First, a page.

N-test fallout turns ugly

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The Independent Online
FRANCK FRANcOIS left his Sydney bakery, La Gerbe d'Or, the other day to find his car tyres had been let down. It was the seventh time this had happened since President Jacques Chirac provoked a wave of anti-French protests across Australia, New Zealand, and other Pacific countries, with his announcement on 13 June that France would resume testing nuclear weapons at Mururoa atoll in French Polynesia next month.

"I came to Australia 20 years ago," said Mr Francois, who has dual French- Australian citizenship. "I stayed here because we all seemed to be able to succeed together in the melting-pot while the rest of the world was fighting and killing each other. But now I feel like I'm living in a war zone myself. I can't believe this is happening here."

He was echoing the fears of other French Australians over one of the most vitriolic backlashes against another democratic Western country Australia has seen, one not equalled even by the anti-Americanism at the height of the Vietnam war 25 years ago. Some French people in Australian cities describe it as an over-reaction. Others don't mince their words: "It's xenophobia, racism, the lowest form of humanity," said Mr Francois.

As the war of words between Australia and France heightened last week, there were more incidents with disturbing overtones. French-Australians Marc and Murielle Laucher arrived at their Sydney cafe, Le Petit Creme, to find its windows smeared with faeces. Mr Laucher pointed to a headline in a Sydney newspaper: "Pourquoi les Francais sont des canards". He said: "It's quite disgusting. We've been in Australia for seven years. We have nothing to do with the French government's decision on nuclear testing. We oppose it. But the way Australians are protesting by personal abuse against us has gone too far. I'm expecting our cafe will be defaced again."

The personal abuse was returned in kind last week when demonstrators marched on the Australian embassy in Paris shouting "L'Australie aux chiottes", and Le Figaro published an astonishing open letter to Paul Keating, the Australian Prime Minister, accusing Australia of practising "ethnic purification" against Aborigines, and Mr Keating of seeking to "assuage your guilty conscience" by attacking France. Ironically, Mr Keating is one of Australia's greatest devotees of French art and culture. He appears to have only two forms of relaxation: his family, and lovingly maintaining his collection of French Empire clocks.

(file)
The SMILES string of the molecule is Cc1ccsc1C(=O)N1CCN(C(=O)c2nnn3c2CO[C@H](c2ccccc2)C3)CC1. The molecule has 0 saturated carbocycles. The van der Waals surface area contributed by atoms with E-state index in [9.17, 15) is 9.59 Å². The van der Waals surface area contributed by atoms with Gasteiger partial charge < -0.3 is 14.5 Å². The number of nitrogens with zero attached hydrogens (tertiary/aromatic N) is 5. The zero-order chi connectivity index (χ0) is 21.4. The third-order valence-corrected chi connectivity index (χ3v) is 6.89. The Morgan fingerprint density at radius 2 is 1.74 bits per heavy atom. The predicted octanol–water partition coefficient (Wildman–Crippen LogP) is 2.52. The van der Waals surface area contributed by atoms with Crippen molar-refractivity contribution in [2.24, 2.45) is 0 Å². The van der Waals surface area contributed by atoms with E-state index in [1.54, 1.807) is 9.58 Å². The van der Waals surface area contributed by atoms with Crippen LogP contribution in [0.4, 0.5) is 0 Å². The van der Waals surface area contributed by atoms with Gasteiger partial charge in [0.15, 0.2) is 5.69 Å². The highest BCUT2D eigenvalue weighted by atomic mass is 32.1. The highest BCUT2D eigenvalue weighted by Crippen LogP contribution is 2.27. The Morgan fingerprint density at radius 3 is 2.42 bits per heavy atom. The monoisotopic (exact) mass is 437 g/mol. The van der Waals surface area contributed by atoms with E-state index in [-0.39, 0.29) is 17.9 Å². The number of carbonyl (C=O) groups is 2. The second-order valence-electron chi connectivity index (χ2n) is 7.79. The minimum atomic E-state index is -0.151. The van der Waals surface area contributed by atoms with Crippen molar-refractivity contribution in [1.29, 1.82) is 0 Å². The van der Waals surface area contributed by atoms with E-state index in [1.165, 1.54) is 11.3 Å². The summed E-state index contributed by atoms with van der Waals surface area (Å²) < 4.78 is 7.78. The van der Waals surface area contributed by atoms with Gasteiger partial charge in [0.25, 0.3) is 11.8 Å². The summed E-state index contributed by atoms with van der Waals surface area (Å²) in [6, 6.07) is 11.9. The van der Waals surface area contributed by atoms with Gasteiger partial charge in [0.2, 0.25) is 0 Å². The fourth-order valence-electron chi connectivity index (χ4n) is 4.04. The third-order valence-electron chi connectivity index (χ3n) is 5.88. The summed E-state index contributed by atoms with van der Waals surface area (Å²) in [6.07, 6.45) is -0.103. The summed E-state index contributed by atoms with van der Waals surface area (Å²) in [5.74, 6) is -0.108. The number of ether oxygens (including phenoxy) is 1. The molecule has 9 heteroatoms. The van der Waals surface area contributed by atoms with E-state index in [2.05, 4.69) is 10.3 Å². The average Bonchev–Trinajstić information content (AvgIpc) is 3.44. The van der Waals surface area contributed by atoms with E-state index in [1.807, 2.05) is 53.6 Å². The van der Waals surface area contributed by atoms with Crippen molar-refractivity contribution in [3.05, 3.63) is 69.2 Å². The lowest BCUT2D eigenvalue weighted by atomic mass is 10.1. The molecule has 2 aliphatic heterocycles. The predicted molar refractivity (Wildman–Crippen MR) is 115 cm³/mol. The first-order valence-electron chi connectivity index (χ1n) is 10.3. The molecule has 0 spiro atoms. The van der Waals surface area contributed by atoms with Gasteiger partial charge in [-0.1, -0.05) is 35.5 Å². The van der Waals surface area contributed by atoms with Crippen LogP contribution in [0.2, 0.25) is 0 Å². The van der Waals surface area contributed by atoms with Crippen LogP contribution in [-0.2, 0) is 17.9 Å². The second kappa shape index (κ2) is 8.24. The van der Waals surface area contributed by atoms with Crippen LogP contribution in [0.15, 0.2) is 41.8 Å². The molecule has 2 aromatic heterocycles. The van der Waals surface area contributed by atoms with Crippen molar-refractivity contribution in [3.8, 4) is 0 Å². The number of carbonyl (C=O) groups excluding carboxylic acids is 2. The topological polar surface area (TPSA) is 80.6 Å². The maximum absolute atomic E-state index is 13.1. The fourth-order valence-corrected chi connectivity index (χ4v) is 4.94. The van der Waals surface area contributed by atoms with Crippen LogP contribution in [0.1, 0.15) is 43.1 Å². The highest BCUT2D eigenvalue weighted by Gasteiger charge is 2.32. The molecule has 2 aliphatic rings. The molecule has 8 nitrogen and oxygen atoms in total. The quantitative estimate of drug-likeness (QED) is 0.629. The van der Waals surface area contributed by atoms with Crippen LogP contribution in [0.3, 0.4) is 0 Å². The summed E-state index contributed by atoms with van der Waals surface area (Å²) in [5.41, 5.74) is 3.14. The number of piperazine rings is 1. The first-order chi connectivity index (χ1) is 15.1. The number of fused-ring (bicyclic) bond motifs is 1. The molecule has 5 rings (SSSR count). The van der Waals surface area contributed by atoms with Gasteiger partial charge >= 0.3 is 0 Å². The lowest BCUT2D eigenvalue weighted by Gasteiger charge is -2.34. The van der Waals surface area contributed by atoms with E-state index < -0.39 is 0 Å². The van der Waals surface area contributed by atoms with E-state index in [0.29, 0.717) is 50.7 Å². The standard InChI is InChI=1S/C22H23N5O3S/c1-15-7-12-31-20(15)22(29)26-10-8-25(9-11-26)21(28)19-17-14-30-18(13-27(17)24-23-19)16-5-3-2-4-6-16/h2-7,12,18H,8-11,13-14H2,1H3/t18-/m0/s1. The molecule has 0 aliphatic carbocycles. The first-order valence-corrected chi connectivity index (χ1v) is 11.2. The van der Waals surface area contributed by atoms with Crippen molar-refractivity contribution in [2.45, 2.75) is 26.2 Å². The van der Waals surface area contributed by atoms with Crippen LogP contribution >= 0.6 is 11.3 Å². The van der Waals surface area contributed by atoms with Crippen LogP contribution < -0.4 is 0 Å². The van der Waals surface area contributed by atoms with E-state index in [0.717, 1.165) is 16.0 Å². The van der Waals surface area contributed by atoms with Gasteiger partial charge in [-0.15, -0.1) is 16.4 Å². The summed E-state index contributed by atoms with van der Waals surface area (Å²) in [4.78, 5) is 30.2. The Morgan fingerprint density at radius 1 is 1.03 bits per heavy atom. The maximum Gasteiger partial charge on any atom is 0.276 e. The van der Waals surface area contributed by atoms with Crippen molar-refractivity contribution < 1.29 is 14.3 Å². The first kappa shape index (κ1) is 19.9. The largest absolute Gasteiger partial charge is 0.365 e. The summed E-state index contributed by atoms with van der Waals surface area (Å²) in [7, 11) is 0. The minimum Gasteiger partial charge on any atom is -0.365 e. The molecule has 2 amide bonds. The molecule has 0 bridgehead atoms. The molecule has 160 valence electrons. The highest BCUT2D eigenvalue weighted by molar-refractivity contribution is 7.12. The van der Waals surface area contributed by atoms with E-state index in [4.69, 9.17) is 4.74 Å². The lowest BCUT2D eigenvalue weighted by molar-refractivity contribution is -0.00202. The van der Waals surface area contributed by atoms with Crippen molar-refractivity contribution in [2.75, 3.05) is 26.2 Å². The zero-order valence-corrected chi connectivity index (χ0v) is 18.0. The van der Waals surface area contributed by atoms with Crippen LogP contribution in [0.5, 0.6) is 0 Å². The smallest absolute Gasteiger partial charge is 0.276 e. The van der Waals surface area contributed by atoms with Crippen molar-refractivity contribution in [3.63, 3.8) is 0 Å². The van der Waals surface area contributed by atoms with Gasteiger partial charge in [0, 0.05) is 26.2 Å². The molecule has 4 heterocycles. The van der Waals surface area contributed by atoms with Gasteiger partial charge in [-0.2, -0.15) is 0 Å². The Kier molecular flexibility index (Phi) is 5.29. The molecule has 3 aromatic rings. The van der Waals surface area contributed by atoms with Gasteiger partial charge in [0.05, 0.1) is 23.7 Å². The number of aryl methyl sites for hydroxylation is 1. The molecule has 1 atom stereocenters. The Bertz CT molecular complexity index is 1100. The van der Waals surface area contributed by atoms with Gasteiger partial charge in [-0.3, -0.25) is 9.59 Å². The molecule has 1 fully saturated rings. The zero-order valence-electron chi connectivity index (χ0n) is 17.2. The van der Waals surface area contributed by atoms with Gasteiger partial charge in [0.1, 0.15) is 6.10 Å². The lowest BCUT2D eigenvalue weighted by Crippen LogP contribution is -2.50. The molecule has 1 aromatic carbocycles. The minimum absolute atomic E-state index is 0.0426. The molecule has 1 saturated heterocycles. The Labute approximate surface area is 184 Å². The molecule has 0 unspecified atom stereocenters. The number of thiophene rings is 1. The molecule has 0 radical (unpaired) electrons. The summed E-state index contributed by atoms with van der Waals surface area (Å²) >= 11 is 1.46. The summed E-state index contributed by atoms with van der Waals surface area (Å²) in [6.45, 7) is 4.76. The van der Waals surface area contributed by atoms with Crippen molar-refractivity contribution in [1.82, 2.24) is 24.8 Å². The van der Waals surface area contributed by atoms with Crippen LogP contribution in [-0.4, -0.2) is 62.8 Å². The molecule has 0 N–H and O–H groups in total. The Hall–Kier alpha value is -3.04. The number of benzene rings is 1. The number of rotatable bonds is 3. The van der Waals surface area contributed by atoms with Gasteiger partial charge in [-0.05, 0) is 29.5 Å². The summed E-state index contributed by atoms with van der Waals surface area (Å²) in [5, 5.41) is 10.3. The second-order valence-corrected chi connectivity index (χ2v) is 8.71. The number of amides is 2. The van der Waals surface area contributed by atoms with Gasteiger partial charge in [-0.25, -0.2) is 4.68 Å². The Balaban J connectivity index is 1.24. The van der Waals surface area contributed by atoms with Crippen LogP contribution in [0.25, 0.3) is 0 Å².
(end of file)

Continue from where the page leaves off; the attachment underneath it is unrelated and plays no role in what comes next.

There has always been an uneasy stand-offishness between Anglo-Saxons and the French in Australia, ever since the British beat them to Botany Bay by only a few days. Drive a few miles through a tangle of suburbs south of Sydney, and you will come to a monument, on the foreshore of Botany Bay, to Jean-Francois de La Perouse, the French explorer who sailed two ships into the bay on 26 January, 1788, just as the British were sailing out of it with the First Fleet of convicts to settle Sydney a few miles up the coast. A fine museum dedicated to La Perouse, the product of French- Australian co-operation, opened at Botany Bay for Australia's bicentenary in 1988. The entente cordiale of that year now lies in ruins.

Two countries with strong streaks of nationalism have become locked in an unprecedented diplomatic showdown. Whereas France regards Australia as an upstart that wants to push it out of the Pacific, Australia accuses France of miscalculating the strength of the region's concerns about the long-term environmental consequences of further nuclear testing on an atoll which has already been subjected to 138 underground explosions.

There were glimmers of a crack in Paris's resolve last week, when a French Foreign Ministry official said that the tests due to start next month would be the last, and that France would close the Mururoa test site when they finish in May and would possibly turn it into a Club Mediterranee resort. The Australian media responded to the latter suggestion with derision. Cartoonists portrayed people returning from a Mururoa holiday with misshapen heads. Advertising agencies invited by the Sydney Morning Herald offered: "The holiday at the Tropic of Cancer", "The hottest holiday in the Pacific", "The tan that radiates" and "Club Merde - have the holiday of your Half- Life".

Canberra has refrained from discouraging such cynicism. Last week Mr Keating pledged A$200,000 (pounds 94,000) towards the hire of a protest ship to carry Australian, Japanese, and European MPs to the vicinity of Mururoa for the tests. The first ships in a New Zealand protest fleet left last weekend.

Franck Francois is not impressed. "I'm scared and disappointed by all this slander," he said "I'm worried that Australia might lose its dignity. Why don't the MPs go to Bosnia instead? I don't like the nuclear tests either, but nuclear technology is here to stay. Once it's invented,it's a bit like trying to get rid of prostitution."